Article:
Friday, August 24, 2007

I Like Fish And Mango Pickles

M.I.A. can probably be classified in countless genres, including rap, electronic, and dancehall (just to name a few of the more recognizable ones), but her attitude is straight-up punk rock. Born in London, but mostly raised in Sri Lanka, Mathangi "Maya" Arulpragasam, a.k.a. M.I.A., combines third world patois and British street slang into a grimy hip-hop bouillabaisse that sounds like nothing else -- nothing else on these western shores, anyway. I imagine that M.I.A. is the distilled embodiment of the archetype that Malcolm McLaren was trying to create with his Adam and the Ants double drummers and his Bow Wow Wow Burmese lead singer, Annabella Lwin. Only McLaren wasn't close, and M.I.A. gets there without even trying.

M.I.A.'s outstanding new record, Kala (named after her sister), is one of the most exciting and subversive albums I've heard in a while -- maybe since her last one, Arular (named after her Sri Lankan militant father). Kala (the record) was born in countries all over the world, including India, Jamaica, Japan, and Australia, and as a result, the international influences come fast and furious. From the aboriginal Australian children (the "Wilcannia Mob") featured in "Mango Pickle Down River" to guest "Afrikan Boy" who tears up "Hussel" (to the ultimately unnecessary appearance of American rapper/producer Timbaland in "Come Around"), this record feels like Around The World In Twelve Tracks.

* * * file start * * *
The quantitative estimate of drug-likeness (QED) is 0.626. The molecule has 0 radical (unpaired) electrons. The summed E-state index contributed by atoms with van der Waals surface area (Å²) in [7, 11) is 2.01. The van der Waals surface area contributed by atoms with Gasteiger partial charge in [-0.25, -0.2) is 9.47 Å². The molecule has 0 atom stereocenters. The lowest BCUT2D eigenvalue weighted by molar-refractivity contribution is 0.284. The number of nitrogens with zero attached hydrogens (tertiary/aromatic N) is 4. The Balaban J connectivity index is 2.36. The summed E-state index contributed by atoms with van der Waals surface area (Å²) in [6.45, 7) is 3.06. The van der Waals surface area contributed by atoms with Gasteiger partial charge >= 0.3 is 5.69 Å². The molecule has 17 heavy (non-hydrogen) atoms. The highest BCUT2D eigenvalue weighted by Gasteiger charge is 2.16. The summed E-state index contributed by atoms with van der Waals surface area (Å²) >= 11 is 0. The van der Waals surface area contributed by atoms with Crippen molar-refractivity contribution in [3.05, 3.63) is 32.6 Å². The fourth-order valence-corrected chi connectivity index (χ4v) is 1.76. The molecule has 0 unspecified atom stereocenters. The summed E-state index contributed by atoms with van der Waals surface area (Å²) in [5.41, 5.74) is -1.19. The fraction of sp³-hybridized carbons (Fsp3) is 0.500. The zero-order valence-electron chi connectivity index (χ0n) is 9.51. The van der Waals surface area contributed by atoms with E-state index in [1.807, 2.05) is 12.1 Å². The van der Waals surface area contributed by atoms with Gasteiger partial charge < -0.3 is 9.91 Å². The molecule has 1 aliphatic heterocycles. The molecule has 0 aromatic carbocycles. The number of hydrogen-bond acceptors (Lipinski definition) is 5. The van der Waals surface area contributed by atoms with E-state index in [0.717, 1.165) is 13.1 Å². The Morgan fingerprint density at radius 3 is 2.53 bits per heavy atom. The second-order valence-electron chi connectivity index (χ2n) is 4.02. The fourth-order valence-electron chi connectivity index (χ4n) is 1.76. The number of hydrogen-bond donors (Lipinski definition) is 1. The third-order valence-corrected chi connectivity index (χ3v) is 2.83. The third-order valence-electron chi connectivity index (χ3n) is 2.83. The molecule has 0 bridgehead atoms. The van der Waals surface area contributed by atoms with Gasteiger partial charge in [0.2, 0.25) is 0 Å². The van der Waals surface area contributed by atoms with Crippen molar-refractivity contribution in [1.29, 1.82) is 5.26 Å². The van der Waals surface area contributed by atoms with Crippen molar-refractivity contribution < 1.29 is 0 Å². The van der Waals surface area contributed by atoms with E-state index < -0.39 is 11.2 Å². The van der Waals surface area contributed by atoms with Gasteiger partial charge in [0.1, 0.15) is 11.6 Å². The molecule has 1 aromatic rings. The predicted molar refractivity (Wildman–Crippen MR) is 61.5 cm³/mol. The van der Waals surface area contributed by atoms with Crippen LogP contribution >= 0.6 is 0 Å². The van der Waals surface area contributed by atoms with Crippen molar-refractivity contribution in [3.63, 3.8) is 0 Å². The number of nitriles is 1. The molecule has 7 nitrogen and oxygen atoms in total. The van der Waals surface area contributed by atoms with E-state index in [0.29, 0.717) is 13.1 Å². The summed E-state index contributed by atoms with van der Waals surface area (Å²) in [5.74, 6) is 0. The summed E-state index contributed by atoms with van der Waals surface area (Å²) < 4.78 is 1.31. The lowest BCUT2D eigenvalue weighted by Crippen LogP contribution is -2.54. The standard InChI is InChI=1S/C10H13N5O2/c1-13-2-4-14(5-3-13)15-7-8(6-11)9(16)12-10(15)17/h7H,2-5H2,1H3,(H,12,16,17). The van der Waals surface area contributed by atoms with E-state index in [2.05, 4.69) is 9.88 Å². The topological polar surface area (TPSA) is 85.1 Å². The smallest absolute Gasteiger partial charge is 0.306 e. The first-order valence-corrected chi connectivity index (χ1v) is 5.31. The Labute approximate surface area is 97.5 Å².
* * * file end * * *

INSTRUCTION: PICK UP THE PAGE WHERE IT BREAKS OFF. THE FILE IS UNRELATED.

Right from the get-go, she lets us know -- on "Bamboo Banga" -- that "M.I.A.'s coming back with power, POWER!", perhaps in answer to critics (see Pitchfork) who have wrongly suggested that she may be more the product of good producers than individual talent. Other highlights include the otherwordly "20 Dollar," which is based ambiguously on the bass line of New Order's "Blue Monday" and refers to the cost of AK-47s in Africa, where "stains," rather than chains, hang low on shirts. Also of note (especially to a blog so named as this one) is the excellent "Paper Planes," which is unambiguously based on the intro of The Clash's "Straight To Hell" and features a chorus of children singing "All I wanna do is . . . [insert the sound of gunshots and a cash register] take your mon-ey."

Kala, which is an unintended testament to Tom Friedman's The World Is Flat, is a must for the adventurous, or even the curious. Joe Strummer would be proud.

MP3: M.IA. - "Bamboo Banga" from Kala

YouTube: M.I.A. - "Birdflu" from Kala